Latrun is the first of the hilly ridges that a traveller will see on his way while ascending to Jerusalem, and therefore is of significant strategic value. It was often the site of battles.
In the Bible, Ayalon Valley was the site of a battle in which Joshua defeated the Amorites; during the Crusades, Latrun was also the scene of many attacks. A crusader stronghold there, "Le toron des chevaliers" (The Tower of the Knights), may be the origin of the name "Latrun". The other theory is that the name orginates from the name the Christian pilgrims gave to the town "Castellum bonu Latronis" (The Fortress of the Good Thief).
In the 1861, a monastery was established in Latrun by French monks of the Trappist order. The monks there make a living in producing liquor, although their order's rules imply observance, and in particular abstinence from alcohol. In the areas surrounding their monastery, the monks grew vines.
Following the Great Arab Uprising 1936-1939, the British authorities built a number of police forts of similar design (named Taggarts after their constructor) in various locations; Latrun was chosen as such a site due to its strategic significance, particularly its dominant position above the old Tel-Aviv-Jerusalem highway passing immediately below the hill-line. That police fort had an enormous impact on the outcome of the 1948 Arab-Israeli war. As the last British troops departed from Palestine in May 14, 1948, the fort was overtaken by the Jordanian Arab Legion.
Just 10 days after the declaration of Israel, on May 24, 1948, the fort was assaulted by combined forces of Israel's newly-created 7th Brigade, and a battalion of the Alexandroni Brigade (where Ariel Sharon served as a platoon commander; he was wounded with most of his platoon and later recalled the decision to retreat to a nearby vale as the most crucial tactical decision of his life). The attack (codenamed "Bin-Nun A") failed, with heavy casualties. A week later, on June 1st, the fort withstood yet another attack ("Bin-Nun B"), even though its outer defences were breached.
The fort was used to shell Israeli traffic on the highway and thus effectively impose a siege upon Jerusalem. During early June, an alternative route was developed that was nicknamed the "Burma Road" after the American and British route into Japanese-controlled China during World War II.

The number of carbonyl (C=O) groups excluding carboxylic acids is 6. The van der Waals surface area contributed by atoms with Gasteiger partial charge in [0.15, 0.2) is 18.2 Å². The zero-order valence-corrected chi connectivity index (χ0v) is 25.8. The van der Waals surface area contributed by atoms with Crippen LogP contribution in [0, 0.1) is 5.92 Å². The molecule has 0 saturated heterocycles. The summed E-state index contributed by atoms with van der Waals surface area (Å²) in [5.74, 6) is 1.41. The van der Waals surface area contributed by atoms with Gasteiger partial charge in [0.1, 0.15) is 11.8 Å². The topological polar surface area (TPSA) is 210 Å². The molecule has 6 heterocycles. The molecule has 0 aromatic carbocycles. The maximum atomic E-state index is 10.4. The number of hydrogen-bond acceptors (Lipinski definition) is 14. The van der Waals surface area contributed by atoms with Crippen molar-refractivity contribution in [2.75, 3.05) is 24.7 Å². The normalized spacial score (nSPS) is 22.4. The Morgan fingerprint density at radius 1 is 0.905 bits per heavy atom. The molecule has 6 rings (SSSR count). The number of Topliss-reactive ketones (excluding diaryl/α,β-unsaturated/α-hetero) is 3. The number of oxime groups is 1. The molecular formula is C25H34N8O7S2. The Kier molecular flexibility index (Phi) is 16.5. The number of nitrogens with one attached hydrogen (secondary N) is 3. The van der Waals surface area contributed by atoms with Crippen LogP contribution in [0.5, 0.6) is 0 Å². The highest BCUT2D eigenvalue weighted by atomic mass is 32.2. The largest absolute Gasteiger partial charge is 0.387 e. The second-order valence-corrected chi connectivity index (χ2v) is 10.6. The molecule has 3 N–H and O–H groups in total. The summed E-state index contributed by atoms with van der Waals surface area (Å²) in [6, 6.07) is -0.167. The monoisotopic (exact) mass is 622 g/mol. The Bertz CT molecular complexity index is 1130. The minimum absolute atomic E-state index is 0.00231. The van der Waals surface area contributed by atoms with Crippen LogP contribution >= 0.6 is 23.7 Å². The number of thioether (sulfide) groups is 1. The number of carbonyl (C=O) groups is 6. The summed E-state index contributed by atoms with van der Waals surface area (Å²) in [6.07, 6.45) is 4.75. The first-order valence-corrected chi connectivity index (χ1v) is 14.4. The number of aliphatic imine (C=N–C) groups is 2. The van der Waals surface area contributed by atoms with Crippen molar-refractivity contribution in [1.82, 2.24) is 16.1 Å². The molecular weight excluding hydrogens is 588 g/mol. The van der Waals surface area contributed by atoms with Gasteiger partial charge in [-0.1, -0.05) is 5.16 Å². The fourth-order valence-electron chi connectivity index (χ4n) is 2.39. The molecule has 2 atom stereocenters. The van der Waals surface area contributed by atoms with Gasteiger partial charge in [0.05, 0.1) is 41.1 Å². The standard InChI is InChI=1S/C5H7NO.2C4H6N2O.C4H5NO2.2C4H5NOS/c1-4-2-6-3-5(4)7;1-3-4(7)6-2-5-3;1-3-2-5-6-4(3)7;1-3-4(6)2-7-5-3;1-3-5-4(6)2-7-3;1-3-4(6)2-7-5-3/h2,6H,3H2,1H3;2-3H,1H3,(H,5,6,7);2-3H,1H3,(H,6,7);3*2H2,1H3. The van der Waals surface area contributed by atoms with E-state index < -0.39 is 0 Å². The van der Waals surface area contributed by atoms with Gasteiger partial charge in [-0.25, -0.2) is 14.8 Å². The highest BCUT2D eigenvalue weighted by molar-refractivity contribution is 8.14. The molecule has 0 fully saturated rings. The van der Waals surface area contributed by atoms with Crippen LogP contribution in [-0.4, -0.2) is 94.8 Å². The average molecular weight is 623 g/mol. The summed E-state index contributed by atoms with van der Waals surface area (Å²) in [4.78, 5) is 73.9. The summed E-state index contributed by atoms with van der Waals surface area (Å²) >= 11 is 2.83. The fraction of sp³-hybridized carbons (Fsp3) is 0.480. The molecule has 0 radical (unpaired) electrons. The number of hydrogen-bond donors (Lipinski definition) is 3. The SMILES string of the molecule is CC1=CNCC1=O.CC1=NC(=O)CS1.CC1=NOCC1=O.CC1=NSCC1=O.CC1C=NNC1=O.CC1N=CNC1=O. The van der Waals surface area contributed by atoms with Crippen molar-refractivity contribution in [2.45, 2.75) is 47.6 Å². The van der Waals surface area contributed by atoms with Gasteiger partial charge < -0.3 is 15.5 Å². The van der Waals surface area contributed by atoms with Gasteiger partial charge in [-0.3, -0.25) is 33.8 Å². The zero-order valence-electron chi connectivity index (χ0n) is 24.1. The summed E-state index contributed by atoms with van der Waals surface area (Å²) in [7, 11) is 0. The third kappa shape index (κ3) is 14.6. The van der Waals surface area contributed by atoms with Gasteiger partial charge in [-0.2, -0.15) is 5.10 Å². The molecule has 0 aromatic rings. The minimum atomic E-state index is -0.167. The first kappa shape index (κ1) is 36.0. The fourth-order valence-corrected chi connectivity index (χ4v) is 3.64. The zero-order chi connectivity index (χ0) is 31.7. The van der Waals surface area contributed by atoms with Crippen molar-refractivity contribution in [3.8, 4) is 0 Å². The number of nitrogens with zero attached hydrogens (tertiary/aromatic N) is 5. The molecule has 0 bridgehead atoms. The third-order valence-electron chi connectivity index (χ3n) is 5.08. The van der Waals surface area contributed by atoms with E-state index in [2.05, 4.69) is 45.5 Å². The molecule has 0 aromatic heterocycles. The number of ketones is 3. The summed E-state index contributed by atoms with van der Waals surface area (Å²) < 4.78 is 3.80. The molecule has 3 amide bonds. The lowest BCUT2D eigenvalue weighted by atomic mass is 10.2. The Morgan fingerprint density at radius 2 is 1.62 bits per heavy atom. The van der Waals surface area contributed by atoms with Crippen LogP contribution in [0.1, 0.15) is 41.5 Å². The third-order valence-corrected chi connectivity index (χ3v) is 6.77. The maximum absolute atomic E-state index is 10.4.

Many of the Israeli conscripts have just survived the Holocaust and were new immigrants; most were poorly trained. The equipment was also very poor, and artillery support was lacking. The results of the battle were mixed. The official combined number of casualties for both the battles was 139 (an extremely high figure for an assault conducted mainly by two battalions). As records are carefully kept for each fallen soldier, this figure seems exact. While the Tel-Aviv Jerusalem highway was not secured, the two Battles of Latrun can be seen as a limited strategic success, since they contained the Legion and allowed the opening of the bypass road, which lifted the siege from Jerusalem.
The battle, however, is often brought up as a failure of much greater proportions than it was; for instance, in 1985 Member of Knesset Uzi Landau has claimed that 2000 soldiers died in the fighting (which would make up a third of all Israeli casualties of the 1948 war!). When reminded about the real casualty count, Landau agreed to lower his estimate to 1000.
In the 1949 cease-fire agreement, the fort remained a bulge under Jordanian control; a bypass road was built, but Latrun was still only several miles to the east from Israel's only international airport. In 1967, Latrun was captured by Israeli forces. The fort has since become a museum and a memorial site for Israel's armored forces, whereas the monastery is considered a popular tourist attraction.
The 190 Christian Arab inhabitants were also ethnically cleansed in the process, see Palestine Remembered.